In one study of households in San Marcos, the researchers told residents how much energy other people in their neighborhood used on average. The information inspired high-energy users to cut their consumption, but it also caused miserly users to increase the usage. This problem seemed to disappear when residents received messages reinforced with images of sad or smiley faces. The smileys sent to residents who already were saving energy apparently provided the encouragement needed for them to keep doing so.

These findings are now being put into wider practice by a Virginia-based company called OPower, which is providing unique home energy reports and other tools for six of the nation’s ten largest utilities. With advice from Cialdini, OPower redesigns electricity bills to include comparisons with average consumption by neighbors, energy-saving tips and smiley or frowning faces similar to those used in the San Marcos experiments. To date, the strategy has produced a 2.5 percent reduction in domestic electricity use by consumers receiving the information. With the roll-out of smart meters that can provide households with real-time information on their electricity usage, OPower president Alex Laskey expects to achieve even larger savings.

Meanwhile, graduate student Tawanna Dillahunt and her colleagues at the Human-Computer Interaction Institute at Carnegie Mellon University are studying the effects of using the poster child of global warming as a motivational tool. They have designed a computerized “virtual polar bear” on an ice floe that gets bigger as people adopt environmentally friendly behaviors such as taking shorter showers, but shrinks if they fail to meet their online pledges. In initial experiments, the animation seemed to help people follow through on their commitments, if first they read a story describing the effects of climate change on polar bears.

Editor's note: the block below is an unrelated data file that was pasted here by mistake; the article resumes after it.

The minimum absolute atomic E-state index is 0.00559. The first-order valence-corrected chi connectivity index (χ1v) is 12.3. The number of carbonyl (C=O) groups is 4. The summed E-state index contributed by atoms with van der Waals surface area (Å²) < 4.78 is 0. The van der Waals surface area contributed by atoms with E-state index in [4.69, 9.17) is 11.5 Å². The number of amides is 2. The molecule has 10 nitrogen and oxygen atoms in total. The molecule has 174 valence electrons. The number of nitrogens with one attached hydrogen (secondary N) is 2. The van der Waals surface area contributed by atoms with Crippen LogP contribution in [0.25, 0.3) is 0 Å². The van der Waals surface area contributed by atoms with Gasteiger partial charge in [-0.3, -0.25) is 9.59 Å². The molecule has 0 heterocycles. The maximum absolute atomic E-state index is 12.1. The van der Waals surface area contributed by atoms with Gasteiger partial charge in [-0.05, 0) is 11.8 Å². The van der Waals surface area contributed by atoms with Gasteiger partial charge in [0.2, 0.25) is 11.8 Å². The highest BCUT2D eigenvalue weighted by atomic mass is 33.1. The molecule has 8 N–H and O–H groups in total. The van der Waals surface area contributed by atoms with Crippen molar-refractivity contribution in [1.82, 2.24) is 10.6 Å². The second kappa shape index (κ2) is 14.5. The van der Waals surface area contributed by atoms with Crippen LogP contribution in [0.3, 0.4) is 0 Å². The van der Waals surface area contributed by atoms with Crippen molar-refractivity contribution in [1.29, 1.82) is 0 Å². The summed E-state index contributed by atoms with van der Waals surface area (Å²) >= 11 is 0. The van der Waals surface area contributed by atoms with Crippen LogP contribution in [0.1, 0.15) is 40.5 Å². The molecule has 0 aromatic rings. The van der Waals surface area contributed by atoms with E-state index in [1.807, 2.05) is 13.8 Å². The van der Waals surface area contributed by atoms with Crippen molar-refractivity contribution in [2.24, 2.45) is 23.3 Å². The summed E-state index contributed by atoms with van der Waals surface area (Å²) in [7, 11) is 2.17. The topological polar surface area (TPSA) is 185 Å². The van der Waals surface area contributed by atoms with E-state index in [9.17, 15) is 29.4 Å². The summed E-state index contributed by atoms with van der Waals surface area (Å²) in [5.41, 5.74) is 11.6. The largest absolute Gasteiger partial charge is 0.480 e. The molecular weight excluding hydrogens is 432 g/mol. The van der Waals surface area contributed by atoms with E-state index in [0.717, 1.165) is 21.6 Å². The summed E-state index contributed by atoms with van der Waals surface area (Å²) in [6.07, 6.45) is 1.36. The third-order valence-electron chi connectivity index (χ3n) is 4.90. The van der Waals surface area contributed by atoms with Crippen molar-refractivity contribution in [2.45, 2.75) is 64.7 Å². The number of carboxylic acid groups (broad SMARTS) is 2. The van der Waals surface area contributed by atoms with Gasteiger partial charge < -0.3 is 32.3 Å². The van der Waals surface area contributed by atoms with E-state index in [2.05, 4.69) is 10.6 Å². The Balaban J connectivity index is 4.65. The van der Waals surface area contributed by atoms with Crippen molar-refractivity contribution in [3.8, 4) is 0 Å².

The team’s animated polar bear family now appears on a website used by Dartmouth University students and another called StepGreen, where volunteers can sign up to take personal actions to protect the environment. The next step, which will be tested on the Carnegie Mellon campus, is using automated sensors to verify whether people are fulfilling such promises as agreeing to turn off lights when leaving an office.

Will the use of automated sensors and the psychology of persuasion cause a backlash against perceived Big Brother tactics? So far, results show the opposite; people appear willing to be nudged into shifting their behavior. “From the participants on our experiments, we’ve never heard a backlash,” says Schultz. “People don’t disagree with our efforts to persuade them.”

Peter Aldhous is the San Francisco bureau chief for New Scientist.